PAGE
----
Are moves afoot to restore statehood in Jammu and Kashmir?

18 June 2021
Farooq Abdullah(centre), the president of the People’s Alliance for Gupkar Declaration, Mehbooba Mufti (second from left), the president of the People’s Democratic Party and other political leaders speak to the media during a press conference on 9 June 2021, in Srinagar. The PAGD is a five-party electoral alliance, and was formed in August 2020 with the aims of restoring the special status of the erstwhile state of Jammu and Kashmir and Article 35(A) of the Constitution, which granted domicile privileges to permanent residents.
Waseem Andrabi / Hindustan Times
Farooq Abdullah(centre), the president of the People’s Alliance for Gupkar Declaration, Mehbooba Mufti (second from left), the president of the People’s Democratic Party and other political leaders speak to the media during a press conference on 9 June 2021, in Srinagar. The PAGD is a five-party electoral alliance, and was formed in August 2020 with the aims of restoring the special status of the erstwhile state of Jammu and Kashmir and Article 35(A) of the Constitution, which granted domicile privileges to permanent residents.
Waseem Andrabi / Hindustan Times

The Narendra Modi government seems to be taking tentative steps to restore the statehood of Jammu and Kashmir, and hold elections to the legislative assembly. According to media reports, the centre has already initiated backchannel negotiations, and if all goes well, the mainstream political parties of Jammu and Kashmir are likely to be invited to Delhi for a formal dialogue. The central government can rationalise this move as its recent public statements have claimed that it was always committed to restoring statehood at an “appropriate time.” But the reasons for moving forward are likely to be mainly external, as there is still no popular acceptance of the abrogation of Jammu and Kashmir’s autonomy and its bifurcation in August 2019.

The United States is putting pressure on India to provide a roadmap for restarting democratic processes in Jammu and Kashmir, and subsequently, a dialogue with Pakistan. On 12 June, the US acting assistant secretary of state for South and Central Asia, Dean Thompson, told a congressional hearing on democracy that “some of the Indian government’s actions have raised concerns that are inconsistent with India’s democratic values.” Thompson told the hearing that among these concerns, “Kashmir is one area where we have urged them to return to normalcy as quickly as possible, including we’ve seen some steps taken: the release of prisoners, the restoration of 4G access, things of that nature. There are other electoral steps we’d like to see them take and that we have encouraged them to do and will continue to do so.”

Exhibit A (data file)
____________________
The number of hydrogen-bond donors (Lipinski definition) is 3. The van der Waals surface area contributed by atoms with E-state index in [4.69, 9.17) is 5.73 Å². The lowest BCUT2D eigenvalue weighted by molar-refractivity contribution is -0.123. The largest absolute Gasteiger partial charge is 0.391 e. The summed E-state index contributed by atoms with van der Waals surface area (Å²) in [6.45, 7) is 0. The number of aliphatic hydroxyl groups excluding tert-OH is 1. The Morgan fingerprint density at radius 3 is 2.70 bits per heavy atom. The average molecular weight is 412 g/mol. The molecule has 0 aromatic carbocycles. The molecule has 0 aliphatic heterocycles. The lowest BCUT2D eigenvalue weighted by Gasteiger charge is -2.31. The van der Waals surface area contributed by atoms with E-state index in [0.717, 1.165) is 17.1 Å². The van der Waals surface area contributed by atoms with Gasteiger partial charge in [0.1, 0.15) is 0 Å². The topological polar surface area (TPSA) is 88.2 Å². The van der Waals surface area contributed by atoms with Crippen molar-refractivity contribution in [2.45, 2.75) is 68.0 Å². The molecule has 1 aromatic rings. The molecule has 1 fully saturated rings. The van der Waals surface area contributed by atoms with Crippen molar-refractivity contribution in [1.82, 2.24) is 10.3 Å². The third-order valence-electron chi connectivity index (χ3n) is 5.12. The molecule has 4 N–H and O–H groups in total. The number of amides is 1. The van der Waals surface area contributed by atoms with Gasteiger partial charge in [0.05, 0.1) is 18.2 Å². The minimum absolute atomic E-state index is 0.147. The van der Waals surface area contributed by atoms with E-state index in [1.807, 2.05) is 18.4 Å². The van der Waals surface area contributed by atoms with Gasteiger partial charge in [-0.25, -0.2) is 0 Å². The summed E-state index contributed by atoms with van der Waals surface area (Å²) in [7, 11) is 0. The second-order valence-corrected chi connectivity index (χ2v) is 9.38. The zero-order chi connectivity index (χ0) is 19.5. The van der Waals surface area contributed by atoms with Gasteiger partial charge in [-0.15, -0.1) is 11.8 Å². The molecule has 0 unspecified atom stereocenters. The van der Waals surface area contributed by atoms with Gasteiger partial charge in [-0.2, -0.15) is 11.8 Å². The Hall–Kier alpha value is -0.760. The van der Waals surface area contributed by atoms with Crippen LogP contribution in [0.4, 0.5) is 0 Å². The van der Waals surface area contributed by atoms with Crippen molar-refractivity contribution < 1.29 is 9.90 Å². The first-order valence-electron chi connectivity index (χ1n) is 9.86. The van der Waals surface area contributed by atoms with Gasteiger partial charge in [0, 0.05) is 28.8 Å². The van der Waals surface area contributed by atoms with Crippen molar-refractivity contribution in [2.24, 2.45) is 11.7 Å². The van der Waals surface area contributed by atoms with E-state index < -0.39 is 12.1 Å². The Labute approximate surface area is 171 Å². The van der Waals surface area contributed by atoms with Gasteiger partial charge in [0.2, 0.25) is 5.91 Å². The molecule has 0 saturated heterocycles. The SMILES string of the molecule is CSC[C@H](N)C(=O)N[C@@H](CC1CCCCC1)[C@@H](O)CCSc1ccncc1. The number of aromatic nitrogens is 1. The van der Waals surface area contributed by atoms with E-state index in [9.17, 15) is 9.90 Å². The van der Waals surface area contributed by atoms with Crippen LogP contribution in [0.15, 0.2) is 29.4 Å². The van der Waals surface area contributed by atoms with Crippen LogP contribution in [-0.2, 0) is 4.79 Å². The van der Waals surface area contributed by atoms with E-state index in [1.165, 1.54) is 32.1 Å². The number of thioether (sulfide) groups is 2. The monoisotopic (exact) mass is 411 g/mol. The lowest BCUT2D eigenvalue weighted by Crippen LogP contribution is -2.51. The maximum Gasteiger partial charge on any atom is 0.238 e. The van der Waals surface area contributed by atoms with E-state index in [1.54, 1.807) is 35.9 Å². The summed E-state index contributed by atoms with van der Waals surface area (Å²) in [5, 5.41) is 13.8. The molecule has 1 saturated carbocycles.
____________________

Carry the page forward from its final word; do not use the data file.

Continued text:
However, the Joe Biden administration’s interest goes beyond concern for human rights and democracy. The United States is committed to a pull-out of troops from Afghanistan before 11 September 2021, possibly even by mid-July. It, therefore, has to signal to Pakistan that despite a close alliance with India, it is conscious of Pakistan’s interests. It needs the active cooperation of Pakistan for the Afghan peace negotiations and to protect American interests after the troop withdrawal. Pakistan’s concerns over the developments in Jammu and Kashmir have to be acknowledged by the United States, at the least as a courtship gesture.

The United States may have got its opening with the Pakistani prime minister Imran Khan’s offer, on 4 June, to restart talks if Delhi provides a roadmap on Jammu and Kashmir. This differs from Pakistan’s earlier position, as recent as 30 May, that unless India reverses its decisions of August 2019, normalisation could not begin. It was on these grounds that in April this year, the Pakistan cabinet had put the proposed reopening of trade with India on hold.

The Modi government’s new narrative for international consumption will include initiation of a dialogue with Kashmir’s mainstream parties—the five-party Peoples’ Alliance for Gupkar Declaration, or PAGD, as well as Sajad Lone’s Peoples’ Conference and Altaf Bukhari’s Jammu and Kashmir Apni Party. Having failed to incubate a new pliable leadership through the local body and the District Development Council elections held in November and December 2020, the centre seems to have realised the inevitability of engaging with Kashmir’s mainstream parties. This is a far cry from professing to eliminate dynastic politics in the region—meaning the Abdullah family of the National Conference and the Mufti family of the People’s Democratic Party—and creating a pliant King’s party under Bukhari’s leadership.

Bharat Bhushan is a journalist based in Delhi.

Keywords: Jammu and Kashmir Article 370 Gupkar Alliance BJP National Conference PDP
COMMENT